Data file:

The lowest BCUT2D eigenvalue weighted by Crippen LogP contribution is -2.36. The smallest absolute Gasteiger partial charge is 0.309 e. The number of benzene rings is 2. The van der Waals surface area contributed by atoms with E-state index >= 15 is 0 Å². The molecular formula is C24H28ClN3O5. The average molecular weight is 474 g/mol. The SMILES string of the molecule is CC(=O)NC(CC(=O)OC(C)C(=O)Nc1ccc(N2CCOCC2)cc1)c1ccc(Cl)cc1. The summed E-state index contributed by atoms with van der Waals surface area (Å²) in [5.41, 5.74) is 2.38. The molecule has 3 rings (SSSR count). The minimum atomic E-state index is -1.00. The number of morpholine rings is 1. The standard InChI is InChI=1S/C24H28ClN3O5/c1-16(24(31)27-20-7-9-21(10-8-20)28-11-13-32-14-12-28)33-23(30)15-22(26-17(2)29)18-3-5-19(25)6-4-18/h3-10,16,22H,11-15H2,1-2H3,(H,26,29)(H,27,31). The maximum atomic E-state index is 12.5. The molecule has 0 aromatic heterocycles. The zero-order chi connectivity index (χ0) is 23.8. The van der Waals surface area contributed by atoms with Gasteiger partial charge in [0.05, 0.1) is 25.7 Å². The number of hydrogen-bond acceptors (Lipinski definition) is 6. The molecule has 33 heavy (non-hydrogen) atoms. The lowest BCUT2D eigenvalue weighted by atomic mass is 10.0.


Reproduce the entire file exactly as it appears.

The lowest BCUT2D eigenvalue weighted by Crippen LogP contribution is -2.36. The smallest absolute Gasteiger partial charge is 0.309 e. The number of benzene rings is 2. The van der Waals surface area contributed by atoms with E-state index >= 15 is 0 Å². The molecular formula is C24H28ClN3O5. The average molecular weight is 474 g/mol. The SMILES string of the molecule is CC(=O)NC(CC(=O)OC(C)C(=O)Nc1ccc(N2CCOCC2)cc1)c1ccc(Cl)cc1. The summed E-state index contributed by atoms with van der Waals surface area (Å²) in [5.41, 5.74) is 2.38. The molecule has 3 rings (SSSR count). The minimum atomic E-state index is -1.00. The number of morpholine rings is 1. The standard InChI is InChI=1S/C24H28ClN3O5/c1-16(24(31)27-20-7-9-21(10-8-20)28-11-13-32-14-12-28)33-23(30)15-22(26-17(2)29)18-3-5-19(25)6-4-18/h3-10,16,22H,11-15H2,1-2H3,(H,26,29)(H,27,31). The maximum atomic E-state index is 12.5. The molecule has 0 aromatic heterocycles. The zero-order chi connectivity index (χ0) is 23.8. The van der Waals surface area contributed by atoms with Gasteiger partial charge in [0.05, 0.1) is 25.7 Å². The number of hydrogen-bond acceptors (Lipinski definition) is 6. The molecule has 33 heavy (non-hydrogen) atoms. The lowest BCUT2D eigenvalue weighted by atomic mass is 10.0.